The Principle of CONTEXT
So, is the liberty taken by NIV and Amplified Version unreasonable in interpreting our sealing (spraghizo) as a deposit carrying a guarantee? Not as blatantly and outrageously so as was the libertine retranslation of porneia as general sexual immorality (rather than specifically, whoredom or prostitution, per older bibles), but they have overlooked some very important context in what Jesus said about it. Any study of the context of being sealed with the Holy Spirit must include Christ’s discussion captured in the book of John 14, which is then followed immediately in John 15 by His discussion of the necessity of abiding in the vine (remaining in Christ).
I will ask the Father, and He will give you another Helper (Paraklēton Παράκλητον) , that He may be with you forever; that is the Spirit of truth, whom the world cannot receive, because it does not see Him or know Him, but you know Him because He abides with you and will be in you. – John 14:16-17
In this verse, the words of Jesus tell us some very important things about this “earnest”, this deposit:
(1) He is person, not an inanimate object.
(2) He has a function, as verses 25-26 go on to tell us.
(3) He is referred to as a helper, a counselor, and an advocate, not a guarantor.
(4) He remains abiding within the born-again believer, as Paul also tells us in 1 Cor. 6:19.
Paul tells us a couple of other important traits of this Helper. He can be grieved (Ephesians 4:30). He can be quenched (1 Thessalonians 5:18-20), that is, hindered or delayed from completing His purpose in the believer’s life. The only thing that He cannot be is ejected or jettisoned by the backsliding believer, because He is an element of the Messianic Covenant, and God never breaks or reverses His covenants. Returned, redeemed prodigals often say this was a constant source of internal misery in the “far country”, it accounts for their rapid aging and the loss of joy in their eyes as they try to outrun Him.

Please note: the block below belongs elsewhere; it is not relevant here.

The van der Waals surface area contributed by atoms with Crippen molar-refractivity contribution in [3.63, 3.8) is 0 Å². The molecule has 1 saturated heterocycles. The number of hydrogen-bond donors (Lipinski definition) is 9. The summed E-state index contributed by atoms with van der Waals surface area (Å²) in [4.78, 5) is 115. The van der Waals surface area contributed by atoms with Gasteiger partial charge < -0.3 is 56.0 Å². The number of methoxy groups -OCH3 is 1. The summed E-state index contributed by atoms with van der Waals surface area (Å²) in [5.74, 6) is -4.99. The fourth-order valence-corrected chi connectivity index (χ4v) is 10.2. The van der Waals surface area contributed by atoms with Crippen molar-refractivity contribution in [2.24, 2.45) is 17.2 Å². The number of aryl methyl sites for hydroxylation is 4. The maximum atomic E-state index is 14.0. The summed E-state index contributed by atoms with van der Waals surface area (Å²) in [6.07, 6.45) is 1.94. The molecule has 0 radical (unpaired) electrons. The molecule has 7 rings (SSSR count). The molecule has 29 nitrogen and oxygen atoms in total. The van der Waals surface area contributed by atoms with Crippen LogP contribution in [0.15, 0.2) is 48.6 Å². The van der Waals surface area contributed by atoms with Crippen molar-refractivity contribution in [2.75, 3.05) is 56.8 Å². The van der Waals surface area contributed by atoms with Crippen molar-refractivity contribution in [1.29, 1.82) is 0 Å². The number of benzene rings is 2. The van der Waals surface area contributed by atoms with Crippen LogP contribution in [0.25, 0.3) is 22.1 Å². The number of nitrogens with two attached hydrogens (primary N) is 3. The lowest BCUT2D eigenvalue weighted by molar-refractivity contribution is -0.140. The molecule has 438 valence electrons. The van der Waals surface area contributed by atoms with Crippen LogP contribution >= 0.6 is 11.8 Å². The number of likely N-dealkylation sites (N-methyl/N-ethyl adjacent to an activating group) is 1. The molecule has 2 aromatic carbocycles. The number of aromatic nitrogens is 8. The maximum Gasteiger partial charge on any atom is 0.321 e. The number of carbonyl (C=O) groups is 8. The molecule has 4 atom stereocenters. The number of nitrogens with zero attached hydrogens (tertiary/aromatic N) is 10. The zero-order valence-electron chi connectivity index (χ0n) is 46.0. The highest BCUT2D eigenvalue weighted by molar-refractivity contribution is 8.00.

“I am the true vine, and My Father is the vinedresser….. If anyone does not abide in Me, he is thrown away as a branch and dries up; and they gather them, and cast them into the fire and they are burned. ”
– John 15:1,6
Here’s a case where some are grafted in, they receive the sap (the presence of the Holy Spirit), but since there’s no guarantee they will continue to abide, there is no guarantee of an inheritance in the kingdom of God.
Scripture should always help confirm our understanding of a given passage since the God-breathed word cannot contradict itself. However, we need to be aware of the extent of tampering with that word by rogue translation scholars over the past 100+ years, in order to normalize sexual and marital sin. Take for example, Romans 8:1, where NIV, NASB, AMP (and most others) put a period instead of a comma, and critical phrase after “Therefore there is now no condemnation for those who are in Christ Jesus.”
The full, faithful rendering of this passage per Wilbur Pickering’s “The Sovereign Creator Has Spoken” (2013- New Testament) is:
“Now then, there is no condemnation to those in Christ Jesus who do not walk according to the flesh but according to the Spirit, because the law of the spirit of life in Christ Jesus has set me free from the law of the sin and the death.”
(Consistent with being sealed, isn’t it? Notice that we still have to walk in one or the other, the Spirit or the flesh, so guarding our heart and repenting of known sin can hardly be a “works-based” salvation effort, can it?)
Another truth warrior from an earlier day, Rev. Milton T. Wells, president of a Pennsylvania bible college in the 1950’s wrote, “etymology [word study] will kill you, but context will save you.” This passage underscores how crucial it is to take a diligent look at the context, as we’ve done.
A few other relevant scriptures for comparison, bearing in mind that the indwelling holy spirit is a reinforcement and enabler to live holy lives, rather than either a guarantor of heaven or a waiver from living in full repentance and obedience to His word:
Matthew 7:21; John 10:28-29; Philippians 2:12; Hebrews 4:6-11; 6:4-6; 10:26-31
The Principle of CONSULTATION
.’This section draws in what other scholarly commentators have said about these passages that remind us that we are sealed with the Holy Spirit.
2 Corinthians 5:5-8. Now he that hath wrought us for — Or to, this longing for immortality; is God — For none but God, none less than the Almighty, could have wrought this in us; who also hath given us his Spirit — In its various gifts and graces; as an earnest — Of our obtaining the heavenly habitation. We are confident, therefore — Or courageous in all dangers and sufferings, and dare venture even upon death itself; knowing that while we are at home — Or rather sojourn (as ενδημουντες here signifies) in the body, we are absent, εκδημουμεν, we are exiles; from the Lord.